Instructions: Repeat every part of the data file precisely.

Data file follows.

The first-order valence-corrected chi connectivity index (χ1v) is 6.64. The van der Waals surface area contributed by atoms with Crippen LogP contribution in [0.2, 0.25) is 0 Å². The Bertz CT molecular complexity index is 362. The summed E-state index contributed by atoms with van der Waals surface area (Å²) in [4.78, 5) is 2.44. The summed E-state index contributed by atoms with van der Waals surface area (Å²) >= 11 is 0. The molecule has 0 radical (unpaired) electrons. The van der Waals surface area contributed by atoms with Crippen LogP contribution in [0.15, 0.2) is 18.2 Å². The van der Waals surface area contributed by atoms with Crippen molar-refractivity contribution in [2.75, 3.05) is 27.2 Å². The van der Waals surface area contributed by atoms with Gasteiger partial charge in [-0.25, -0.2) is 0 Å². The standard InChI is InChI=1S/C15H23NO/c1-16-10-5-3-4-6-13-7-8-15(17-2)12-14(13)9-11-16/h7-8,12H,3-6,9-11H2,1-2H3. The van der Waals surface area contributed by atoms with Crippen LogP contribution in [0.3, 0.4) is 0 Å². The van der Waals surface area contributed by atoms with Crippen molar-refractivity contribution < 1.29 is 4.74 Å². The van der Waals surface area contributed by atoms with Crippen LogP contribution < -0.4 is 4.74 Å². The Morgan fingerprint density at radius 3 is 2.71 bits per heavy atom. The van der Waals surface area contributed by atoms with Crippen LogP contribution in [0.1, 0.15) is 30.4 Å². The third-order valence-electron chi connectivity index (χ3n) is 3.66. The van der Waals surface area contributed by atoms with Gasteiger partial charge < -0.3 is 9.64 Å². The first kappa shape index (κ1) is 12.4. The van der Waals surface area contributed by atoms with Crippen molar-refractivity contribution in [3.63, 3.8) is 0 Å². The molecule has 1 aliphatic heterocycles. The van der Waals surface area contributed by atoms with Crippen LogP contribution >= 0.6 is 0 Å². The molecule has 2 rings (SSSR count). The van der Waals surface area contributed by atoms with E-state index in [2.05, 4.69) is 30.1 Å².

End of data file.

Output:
The first-order valence-corrected chi connectivity index (χ1v) is 6.64. The van der Waals surface area contributed by atoms with Crippen LogP contribution in [0.2, 0.25) is 0 Å². The Bertz CT molecular complexity index is 362. The summed E-state index contributed by atoms with van der Waals surface area (Å²) in [4.78, 5) is 2.44. The summed E-state index contributed by atoms with van der Waals surface area (Å²) >= 11 is 0. The molecule has 0 radical (unpaired) electrons. The van der Waals surface area contributed by atoms with Crippen LogP contribution in [0.15, 0.2) is 18.2 Å². The van der Waals surface area contributed by atoms with Crippen molar-refractivity contribution in [2.75, 3.05) is 27.2 Å². The van der Waals surface area contributed by atoms with Gasteiger partial charge in [-0.25, -0.2) is 0 Å². The standard InChI is InChI=1S/C15H23NO/c1-16-10-5-3-4-6-13-7-8-15(17-2)12-14(13)9-11-16/h7-8,12H,3-6,9-11H2,1-2H3. The van der Waals surface area contributed by atoms with Crippen LogP contribution in [0.3, 0.4) is 0 Å². The van der Waals surface area contributed by atoms with Crippen molar-refractivity contribution < 1.29 is 4.74 Å². The van der Waals surface area contributed by atoms with Crippen LogP contribution < -0.4 is 4.74 Å². The Morgan fingerprint density at radius 3 is 2.71 bits per heavy atom. The van der Waals surface area contributed by atoms with Crippen LogP contribution in [0.1, 0.15) is 30.4 Å². The third-order valence-electron chi connectivity index (χ3n) is 3.66. The van der Waals surface area contributed by atoms with Gasteiger partial charge < -0.3 is 9.64 Å². The first kappa shape index (κ1) is 12.4. The van der Waals surface area contributed by atoms with Crippen molar-refractivity contribution in [3.63, 3.8) is 0 Å². The molecule has 1 aliphatic heterocycles. The van der Waals surface area contributed by atoms with Crippen LogP contribution >= 0.6 is 0 Å². The molecule has 2 rings (SSSR count). The van der Waals surface area contributed by atoms with E-state index in [2.05, 4.69) is 30.1 Å².